Many have complained about the hassle of rewinding their weed whackers with fresh trimmer line. Manufacturers responded by making models with solid plastic blades instead. Some of these suck, though, like this Ozito model belonging to [Random Sequence]. 3D printing was the way forward, adapting the blade trimmer to use traditional line.
The design is simple. [Random Sequence] created a small plastic tab which matches the attachment tab of the Ozito trimmer’s plastic blades. On the end of the tab, in lieu of a blade is a round slot into which a length of trimmer line can be inserted. The trick is to use a cigarette lighter to slightly melt a bulb onto a length of trimmer line so that it doesn’t pull through the slot. Centrifugal force (argue about it in the comments) keeps the line from falling out.
[Random Sequence] prints them in PETG, but notes that the part could benefit from additional strength. They do break when hitting tough objects, much like the stock trimmer blades do. Also, unlike a bump-feed trimmer head, there’s no way to auto-feed more line. Instead, one must simply assemble more of the tab-adapters with fresh line manually.
Overall, though, it’s a great way to fit stronger, more capable trimmer line to a weed whacker otherwise hamstrung by weak blades. It’s reported to work with Ozito and potentially Bosch tirmmers, and parts are on Thingiverse for those wishing to print their own.
Just as string trimmer line was once used as 3D printing filament, you can also go the other way, turning old plastic bottles into trimmer line. If you’ve whipped up your own fun hacks for tools in the garden, don’t hesitate to let us know.
Sound off with your best name for a weed whacker in the comments, too. The Australians may hold the title with “whipper snipper,” but we’re open to other submissions!
One of the most recognizable instruments in both jug band and American folk music has got to be the washtub bass. Also known as gutbuckets, these instruments tend to use an old broom for a neck and usually have a single string.
We would argue that the design of [goaly]’s single-string double gutbucket owes something to the double bass of the violin family as well, with its figure eight shape. On top of those tubs is a plywood soundboard, which is screwed into a series of wood blocks around the lip of the tubs.
For the combination neck and fretboard, [goaly] called up a vintage Louisville Slugger, which is way more interesting than some old broom handle. [goaly] extended the backbone through the body with scrap lengths of 2″x2″, and this spine runs through both tubs and acts as a peg on the bottom. In lieu of a tailpiece, the string is tied to a board that the player secures with their foot.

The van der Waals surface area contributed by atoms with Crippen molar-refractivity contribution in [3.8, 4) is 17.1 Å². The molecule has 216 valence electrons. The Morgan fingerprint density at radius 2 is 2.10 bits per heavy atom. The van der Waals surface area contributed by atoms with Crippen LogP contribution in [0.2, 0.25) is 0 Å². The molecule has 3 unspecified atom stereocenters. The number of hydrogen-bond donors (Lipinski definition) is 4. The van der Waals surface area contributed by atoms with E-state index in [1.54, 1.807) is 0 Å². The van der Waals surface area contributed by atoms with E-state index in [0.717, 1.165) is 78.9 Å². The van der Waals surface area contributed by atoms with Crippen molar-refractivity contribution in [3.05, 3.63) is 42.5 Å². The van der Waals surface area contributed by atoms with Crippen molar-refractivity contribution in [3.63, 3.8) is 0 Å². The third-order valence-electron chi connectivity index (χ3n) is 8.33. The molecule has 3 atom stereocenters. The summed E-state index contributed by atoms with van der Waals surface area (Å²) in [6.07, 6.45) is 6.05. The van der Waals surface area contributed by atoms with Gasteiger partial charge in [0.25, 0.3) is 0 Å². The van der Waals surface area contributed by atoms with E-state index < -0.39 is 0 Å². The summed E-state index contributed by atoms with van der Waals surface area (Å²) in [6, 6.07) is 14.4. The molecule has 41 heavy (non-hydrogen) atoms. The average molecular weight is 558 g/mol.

Although [goaly] experimented with steel cable, clothesline rope, nylon rope, and paracord first, the string is made from weed whacker trimmer line. At the top, the string is attached through the neck — it’s held down with a couple of bent fender washers and pulled taut with a wingnut. We love that [goaly] even fashioned a wooden tool to make it easy to turn the wingnut. And we also love the DIY bridge, which looks like a little person.
There are a couple of ways to make sounds with this thing. Fretting and plucking work, of course, but so does bending the whole thing backward to change the pitch. For a good time, do both. We think it sounds nice and thump-y, and it even makes great percussive sounds on the front and back. Check it out in action after the break.
Don’t have a washtub? A wheelbarrow works too, and it comes with its own stand.
Continue reading “Louisville Slugger Puts This Bass On Base”
One of the best things about making music is that it’s so easy to do. There are countless ways to make interesting sounds out of nearly anything if you’re willing to experiment a little bit — just ask anyone who has ever made a guitar out of a cigar box and a broom handle.
[Vicious Squid] dug in to the fertile soil of the garden implement world and cultivated a three-string upright bass with a rich, soulful sound from a familiar workhorse — an aluminium wheelbarrow. Much of the build is made from reclaimed wood, like the solid mahogany neck from an old door frame, and a broom handle.
The bass is constructed arch-top style, meaning that the soundboard — the wood on the front with the f-holes — is a flat piece tacked to curved ribs that span the width of the ‘barrow. A broom handle sound post mounted front to back pushes vibrations from the soundboard to the aluminium body. To round out the agricultural aesthetic, [Vicious Squid] strung it with weed-whacker bass strings, which are no doubt inspired by the use of actual trimmer line.
It’s already plenty loud, but [Vicious Squid] added a piezo pickup for wheeling it into the recording studio. Slap your way past the break to hear a little ditty.
Are your instrument-building skills at the sapling stage? Start with something simpler, like a sliding rubber bandolin.
Continue reading “Wheelbarrow Bass Drives A Sound Garden”